I guess my point is that many of these "wrong" scientific ideas never really die. They go on to become angels that guide us away from bad practices (e.g., Phrenology), inspire future scientific innovations (e.g., Ray Tracing), or something else entirely. When looked in this light, the cost of stomping out bad science is even more sinister... it may be stomping out a study that, although it's incorrect in its immediate context, it may later become an angel that'll inspire a future scientific discovery...

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Great article, I thoroughly enjoyed it. However, science is very much *not* a strong-link problem. Progress in science fundamentally relies on an ever rising floor of tooling, without such a floor of mathematics, applied science, engineering, and a massive corpus of knowledge, science would be nothing more than cocktail and cigar banter (or fantastical sketches in da Vinci’s notebooks). The emergence of strong-link-esque scientists is dependent on such tools, devices, methods, and economic structures; without which there would be no platform for them to emerge from. This feedback loop, or bootstrapping, is actually iterating on the weak-link premise. In this bootstrapping system, the exploration energy required to advance outstanding unknowns increases superlinearly and not smoothly, which is why it can often feel stagnating. But as the floor rises, the infinitesimally small innovation a single scientist can hope to achieve in a lifetime is made possible.

The proof is very demonstrable: sabotage aside, nation-states that do not have legitimately functioning bootstrapping systems (grafting systems only) struggle to replicate even decades old science.

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I agree that science is a strong-link problem, but double-blind peer review is actually beneficial for strong-link problems, because it improves sensitivity at the cost of specificity.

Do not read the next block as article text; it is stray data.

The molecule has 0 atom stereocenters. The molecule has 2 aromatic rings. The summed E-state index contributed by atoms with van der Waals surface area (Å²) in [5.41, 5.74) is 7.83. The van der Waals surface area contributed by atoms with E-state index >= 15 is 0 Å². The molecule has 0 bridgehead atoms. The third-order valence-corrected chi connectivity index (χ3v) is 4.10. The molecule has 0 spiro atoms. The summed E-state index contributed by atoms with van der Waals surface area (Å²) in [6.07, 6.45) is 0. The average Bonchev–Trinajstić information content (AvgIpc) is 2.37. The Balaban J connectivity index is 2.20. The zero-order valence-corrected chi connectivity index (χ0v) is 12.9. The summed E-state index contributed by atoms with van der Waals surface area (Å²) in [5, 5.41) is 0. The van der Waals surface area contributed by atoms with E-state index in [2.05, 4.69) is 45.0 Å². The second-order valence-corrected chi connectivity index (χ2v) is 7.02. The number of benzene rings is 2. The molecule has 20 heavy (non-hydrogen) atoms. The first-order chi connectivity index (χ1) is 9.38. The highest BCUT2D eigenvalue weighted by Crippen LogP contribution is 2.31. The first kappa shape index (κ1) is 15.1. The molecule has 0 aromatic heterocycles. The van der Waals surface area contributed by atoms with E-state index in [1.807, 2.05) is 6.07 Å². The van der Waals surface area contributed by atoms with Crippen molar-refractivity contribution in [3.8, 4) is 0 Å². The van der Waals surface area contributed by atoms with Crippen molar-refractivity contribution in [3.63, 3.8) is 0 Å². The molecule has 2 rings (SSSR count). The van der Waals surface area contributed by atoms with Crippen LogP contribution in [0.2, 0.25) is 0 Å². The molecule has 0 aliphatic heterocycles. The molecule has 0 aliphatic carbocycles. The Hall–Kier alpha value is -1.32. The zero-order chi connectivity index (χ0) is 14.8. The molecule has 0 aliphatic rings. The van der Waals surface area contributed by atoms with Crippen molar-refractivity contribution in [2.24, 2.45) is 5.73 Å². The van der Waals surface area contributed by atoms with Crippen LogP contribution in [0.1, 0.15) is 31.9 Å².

I've written about this here: https://calvinmccarter.writeas.com/peer-review-worsens-precision-but-improves-recall

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I do wonder if a possible reason why we treat a strong-link problem as a weak-link one is some version of the Von Restorff effect.

We have more “documentation” about how the world works and history that explains how we figured it out. If we have a lot of it, lots of bad stories will stick out, overriding success stories.

In the past, we had the sense that we could afford the hit of an unfortunate event for the sake of progress. Nowadays we “know” a lot so we feel obliged to protect ourselves from the “bad” instead of silencing it by making the “good” stronger.

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If people tend to be conservative and cautious, then knowing more things to fear will lead to more cautious action.

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An interesting mental framework with possible applications. It's unfortunate that you immediately use it for a bad example.

Drek science has consequences; how much bad institutional policy has come out of low numbers of scientific papers on subjects like psychological priming, which turn out to be unreplicable (and thus almost certainly not true)? Not to mention that the desire for novel research means that bad research actually drives out good.

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You are quite right that the weak-link filter needs to be applied to every paper before it is adopted as truth. Of course, this filter doesn't need to be applied at all stages of a scientific development, and doing so has some downsides. The article is perhaps too focused on the problems caused by not funding the investigation of radical hypotheses.

There were many edible plants that people didn't bother eating much because they weren't very interesting. One that was only a little more interesting than the others was wild asparagus. An enterprising person decided to cultivate it. Through selective breeding, we now have a strong-tasting vegetable that fills a niche better than any other. A plant with strong traits was focused on, while weaker plants were ignored. A strong-link process.

This process having been completed, it is more important now to ensure that the individual stalks are not contaminated with beetle eggs. A weak-link process.

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Apr 17, 2023·edited Apr 17, 2023

>>> 'Of course, it’s also easy to make the opposite mistake, to think you’re facing a strong-link

problem when in fact you’ve got a weak-link problem on your hands. It doesn’t really matter

how rich the richest are when the poorest are starving.....Whenever we demand laissez-faire, the

cutting of red tape, the letting of a thousand flowers bloom, we are saying: “this is a strong-link

problem; we must promote the good!” '